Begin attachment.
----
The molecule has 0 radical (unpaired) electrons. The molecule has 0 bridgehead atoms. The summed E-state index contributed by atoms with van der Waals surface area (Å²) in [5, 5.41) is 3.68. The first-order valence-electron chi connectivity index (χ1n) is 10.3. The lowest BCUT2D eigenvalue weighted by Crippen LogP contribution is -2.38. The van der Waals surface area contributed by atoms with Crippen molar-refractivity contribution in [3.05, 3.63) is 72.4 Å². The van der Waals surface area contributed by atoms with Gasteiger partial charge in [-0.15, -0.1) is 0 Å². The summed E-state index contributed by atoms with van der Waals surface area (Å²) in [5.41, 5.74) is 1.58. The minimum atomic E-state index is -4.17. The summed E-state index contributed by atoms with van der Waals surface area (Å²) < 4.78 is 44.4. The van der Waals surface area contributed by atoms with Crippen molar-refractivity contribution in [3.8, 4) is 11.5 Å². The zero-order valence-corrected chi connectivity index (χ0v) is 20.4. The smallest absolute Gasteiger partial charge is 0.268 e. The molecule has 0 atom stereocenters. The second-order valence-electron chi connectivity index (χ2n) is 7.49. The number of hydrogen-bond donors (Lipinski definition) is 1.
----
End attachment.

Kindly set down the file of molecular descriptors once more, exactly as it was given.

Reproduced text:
The molecule has 0 radical (unpaired) electrons. The molecule has 0 bridgehead atoms. The summed E-state index contributed by atoms with van der Waals surface area (Å²) in [5, 5.41) is 3.68. The first-order valence-electron chi connectivity index (χ1n) is 10.3. The lowest BCUT2D eigenvalue weighted by Crippen LogP contribution is -2.38. The van der Waals surface area contributed by atoms with Crippen molar-refractivity contribution in [3.05, 3.63) is 72.4 Å². The van der Waals surface area contributed by atoms with Gasteiger partial charge in [-0.15, -0.1) is 0 Å². The summed E-state index contributed by atoms with van der Waals surface area (Å²) in [5.41, 5.74) is 1.58. The minimum atomic E-state index is -4.17. The summed E-state index contributed by atoms with van der Waals surface area (Å²) < 4.78 is 44.4. The van der Waals surface area contributed by atoms with Crippen molar-refractivity contribution in [3.8, 4) is 11.5 Å². The zero-order valence-corrected chi connectivity index (χ0v) is 20.4. The smallest absolute Gasteiger partial charge is 0.268 e. The molecule has 0 atom stereocenters. The second-order valence-electron chi connectivity index (χ2n) is 7.49. The number of hydrogen-bond donors (Lipinski definition) is 1.